reply by: Mike Nolan on September 29, 2010 at 1:26 pm
Mike Nolan

Butterscotch candies are often cooked to a higher temperature than caramel candies, because it is more common to create a hard butterscotch candy than a hard caramel candy.

But if you cook caramel and butterscotch candy to the same temperature, you're going to get about the same consistency of candy.

Milk or buttercream caramel is usually thought of as fairly soft, a true caramel will always be hard, because it is sugar that has been cooked well beyond the hard crack stage.

I suspect that the amount of molasses in the butterscotch affects the flavor profile (ie, how butterscotchy it tastes), but I've not done any serious testing along those lines. I think I've seen a few recipes for something with a butterscotch flavor that had molasses in them, but I don't recall what they were.

The sticky rolls I made over the weekend used a dark brown sugar, butter and maple syrup mixture for the topping, so technically it would be more accurate to call that a maple-butterscotch topping than a maple-caramel topping. Either way, it was very tasty!

reply by: PaddyL on September 29, 2010 at 10:45 pm

Those rolls do sound good! What we were comparing were puddings, one butterscotch, the other caramel, and our biggest problem was that the French for 'butterscotch' is 'caramel', at least in Quebec. It should be 'caramel d'ecossais' or something along those lines, but the word 'caramel' is used in French to describe both flavours. Finding real caramel pudding is difficult, so unless I make it myself, Tom is stuck with butterscotch.

reply by: ancameni on October 02, 2010 at 10:19 am

Thanks for clarifying that subject. That difference has been going through my head lately as well. Now i know

reply by: SteveInSeattle on October 04, 2012 at 2:41 am

I know this is an old thread, but I thought I'd clarify a few things I found out when doing my own research on this very topic. :)

1) The term scotch means to cut... as in butterscotch means to cut butter. This refers to the texture of thick butterscotch that will "cut" when poured out of a bowl and is cut mid stream with a spoon. It literally means its thick enough to get beyond the gooey-liquid stage most people consider caramel sauce has.

So in practicality, most think of caramel as a more gooey "sauce" than butterscotch. Personally that's a matter of preference and intended use though (i.e. thick butterscotch isn't great on ice cream like a thinner butterscotch or caramel wouldn't be).

2) Caramel uses white sugar (which is raw sugar that has been cleaned of any molasses), while butterscotch uses raw sugar, or brown sugar (white sugar that's had the molasses added back in), or white sugar with some molasses as well.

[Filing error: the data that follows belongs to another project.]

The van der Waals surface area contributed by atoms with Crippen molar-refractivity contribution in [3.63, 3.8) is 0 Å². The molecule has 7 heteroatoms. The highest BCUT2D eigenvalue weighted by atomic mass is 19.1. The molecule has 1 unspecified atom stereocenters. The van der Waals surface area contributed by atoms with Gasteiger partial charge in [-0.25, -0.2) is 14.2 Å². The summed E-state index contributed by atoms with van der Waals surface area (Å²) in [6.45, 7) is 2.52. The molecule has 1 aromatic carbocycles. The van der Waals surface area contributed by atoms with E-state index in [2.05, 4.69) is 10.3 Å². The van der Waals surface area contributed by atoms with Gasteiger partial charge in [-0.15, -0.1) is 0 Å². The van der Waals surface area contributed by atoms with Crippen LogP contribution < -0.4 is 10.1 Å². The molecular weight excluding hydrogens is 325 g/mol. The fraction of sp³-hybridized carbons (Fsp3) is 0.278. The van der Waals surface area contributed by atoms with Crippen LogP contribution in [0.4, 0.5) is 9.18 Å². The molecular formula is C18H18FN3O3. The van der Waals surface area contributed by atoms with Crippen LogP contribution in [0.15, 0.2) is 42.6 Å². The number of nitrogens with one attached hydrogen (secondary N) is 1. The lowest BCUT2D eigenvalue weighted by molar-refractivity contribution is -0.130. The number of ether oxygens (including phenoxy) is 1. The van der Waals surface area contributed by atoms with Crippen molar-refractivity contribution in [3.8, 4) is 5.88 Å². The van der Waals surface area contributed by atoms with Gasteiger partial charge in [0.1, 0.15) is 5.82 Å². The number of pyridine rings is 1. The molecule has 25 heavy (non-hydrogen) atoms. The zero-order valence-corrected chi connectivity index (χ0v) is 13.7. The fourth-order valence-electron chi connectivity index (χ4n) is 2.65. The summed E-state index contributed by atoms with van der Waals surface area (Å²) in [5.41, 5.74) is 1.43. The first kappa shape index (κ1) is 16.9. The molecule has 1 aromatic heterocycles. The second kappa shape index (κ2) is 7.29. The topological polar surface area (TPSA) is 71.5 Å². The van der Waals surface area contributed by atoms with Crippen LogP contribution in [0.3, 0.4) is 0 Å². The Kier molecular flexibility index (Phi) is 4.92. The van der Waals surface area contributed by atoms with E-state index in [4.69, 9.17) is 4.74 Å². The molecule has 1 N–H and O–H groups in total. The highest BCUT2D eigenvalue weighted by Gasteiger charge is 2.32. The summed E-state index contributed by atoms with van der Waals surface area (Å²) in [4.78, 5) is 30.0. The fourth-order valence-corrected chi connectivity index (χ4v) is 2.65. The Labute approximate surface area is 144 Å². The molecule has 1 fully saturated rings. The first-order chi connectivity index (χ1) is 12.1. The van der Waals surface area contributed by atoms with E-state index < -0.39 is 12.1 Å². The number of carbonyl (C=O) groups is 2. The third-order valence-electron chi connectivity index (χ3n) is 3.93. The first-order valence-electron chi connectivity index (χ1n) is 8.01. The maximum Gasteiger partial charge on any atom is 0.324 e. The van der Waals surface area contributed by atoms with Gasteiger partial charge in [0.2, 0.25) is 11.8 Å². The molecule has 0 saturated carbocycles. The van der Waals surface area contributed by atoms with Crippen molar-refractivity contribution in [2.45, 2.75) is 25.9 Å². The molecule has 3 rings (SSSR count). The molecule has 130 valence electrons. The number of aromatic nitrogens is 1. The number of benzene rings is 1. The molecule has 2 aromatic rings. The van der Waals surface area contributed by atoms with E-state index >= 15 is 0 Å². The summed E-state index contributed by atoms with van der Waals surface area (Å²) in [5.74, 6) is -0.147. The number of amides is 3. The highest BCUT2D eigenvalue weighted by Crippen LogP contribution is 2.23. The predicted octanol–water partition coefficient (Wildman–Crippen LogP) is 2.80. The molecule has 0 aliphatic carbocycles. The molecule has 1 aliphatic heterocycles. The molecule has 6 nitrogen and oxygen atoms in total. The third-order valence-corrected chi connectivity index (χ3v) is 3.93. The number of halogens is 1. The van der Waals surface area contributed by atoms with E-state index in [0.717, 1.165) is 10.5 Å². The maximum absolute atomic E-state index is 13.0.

- caramel = white sugar
- butterscotch = caramel + molasses (however you choose to add it in)

3) Lastly, it seems everyone has a slightly different opinion on what order you add ingredients but the one super trick to a good butterscotch is adding the salt and vanilla extract LAST. Making the caramelized creme-sugar-molasses mix the right consistency (which will ALWAYS thicken up more than you think it will) is important... but the vanilla-salt mix you add to flavor it just right is what makes butterscotch perfect. Its more than trying to bury a burnt sugar taste... its giving it a tang-salty-sweetness that makes butterscotch what it is. The vanilla-salt mix should be added to taste... it depends on your ingredients freshness don't do that part just by given recipe amounts.

The first time you make butterscotch you will probably crystallize it too much. Never hear of a perfect first-attempt with this... but rarely hear of a horrible one that's inedible.

Caramelizing sugar is an art. Also... rum flavoring (which is made from molasses) can help bring out the molasses taste of a good butterscotch if you cool it off and it doesn't seem "butterscotchy" enough before you add the vanilla-salt mix. Personal preference there.

reply by: SteveInSeattle on October 04, 2012 at 2:44 am

One point... adding rum instead of vanilla-salt at the end is how you make Hot Butter Rum sauce instead.

If you're making icecream toppings... you just found a way to split the batch in two and give you 2 very different flavors. ;)

reply by: Mike Nolan on October 04, 2012 at 9:22 am
Mike Nolan

You always want to add vanilla at the very end when making cooked candies, because otherwise the heat will boil out most of the vanilla flavor.

I was taught years ago that adding salt can lead to crystal formation in cooked sugar candies, and of course what you're trying to do when making things like fudge is PREVENT crystals from being formed until the very end, so that's a good reason for waiting towards the end to add salt, too.